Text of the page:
AM Homes is well known for her stories of dysfunctional middle class life. They are wry, compassionate, and slightly distanced tales. The very name she uses as author, AM Homes, does not use her first name, Amy. So the publication of a New Yorker piece about her experience as an adopted child meeting her birth mother, and the subsequent publication of this longer memoir reflecting on her relation to her biological relatives, was somewhat surprising. It had seemed that she was a very private person, yet she discusses her adoptive family, her biological parents, and her own feelings in some detail. On the other hand, she keeps most of her own current personal life out of the book, and says very little about her childhood. At the end of the book she does say that she herself, as a single woman, adopted her own child, but she says nothing about the experience of being a mother. So it is a very selective work, which leaves Homes still a rather mysterious figure.
The initial story is simple enough. When Homes was in her early 30s, she visited her family for Christmas 1992, and her parents told her that her birth mother had tried to contact her. She is upset by this turn of events, and her parents worry whether they should have told her. Her reaction is striking: she says of course they had to tell her, because it was not their information to keep. That is fair enough, but Homes's attitude is nevertheless somewhat dismissive of her parents concerns, and those concerns turn out to be reasonable. Homes's mother turns out to be a difficult clinging person who Homes ends up avoiding. Her father turns out to be difficult in his own way, being at first cooperative and then evasive and distant. Much of The Mistress's Daughter is a tale of emotional difficulty, and one wonders whether it was worth it. However, it seems that the experience did leave Homes with a strong desire to know about her family, and her experience, however difficult, did satisfy some basic need she had.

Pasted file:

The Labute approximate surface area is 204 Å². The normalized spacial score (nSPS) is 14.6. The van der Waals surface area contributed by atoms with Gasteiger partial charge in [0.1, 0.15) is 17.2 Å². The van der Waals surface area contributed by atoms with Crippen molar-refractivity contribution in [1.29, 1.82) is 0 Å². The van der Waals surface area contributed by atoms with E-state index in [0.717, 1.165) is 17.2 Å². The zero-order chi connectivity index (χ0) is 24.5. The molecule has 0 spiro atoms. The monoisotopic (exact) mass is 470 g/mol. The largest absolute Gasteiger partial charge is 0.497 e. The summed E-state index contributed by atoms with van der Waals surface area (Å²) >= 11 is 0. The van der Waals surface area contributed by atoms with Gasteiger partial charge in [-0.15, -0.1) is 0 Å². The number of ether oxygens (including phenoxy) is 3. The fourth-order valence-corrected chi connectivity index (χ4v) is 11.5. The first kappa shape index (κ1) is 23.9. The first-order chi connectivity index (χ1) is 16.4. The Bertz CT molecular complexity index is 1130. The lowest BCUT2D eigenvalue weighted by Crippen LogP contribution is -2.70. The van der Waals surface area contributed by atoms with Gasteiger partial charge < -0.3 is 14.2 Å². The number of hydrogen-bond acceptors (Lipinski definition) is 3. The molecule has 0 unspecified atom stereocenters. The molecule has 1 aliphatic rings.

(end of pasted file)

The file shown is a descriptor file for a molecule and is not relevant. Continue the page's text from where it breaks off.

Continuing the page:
The writing of the book comes in different styles for the different parts. The first part, recounting the events of the 1990s, up to her mother's unexpected death, is mostly conversational. The second part is about the events in the next decade, when Homes starts to investigate her family history, starting with going through her mother's belongings and then starting to genealogical research. This second portion of the book is heavier going, with a great deal of information about the past, and the efforts that Homes makes to find the information. Here her anger towards her father comes across more strongly, as he refuses to even respond to her questions except going through his lawyer. There's a rather bizarre section in which she fantasizes all the question a lawyer would ask her father in deposition. The book is more interesting when she muses on the meaning of her biological family and adoption, and although she is often eloquent on the subject, the reader also ends up with the impression that she has strongly mixed feelings.
Judging from readers' comments at Amazon.com, Holms's book inspires a wide variety of reactions. Some love it, and others hate it. This book might particularly appeal to people who are adopted themselves, or who are interested in the psychological issues around researching one's genealogy and finding one's place in one's family.
© 2008 Christian Perring
Christian Perring, Associate Professor of Philosophy, Dowling College, New York.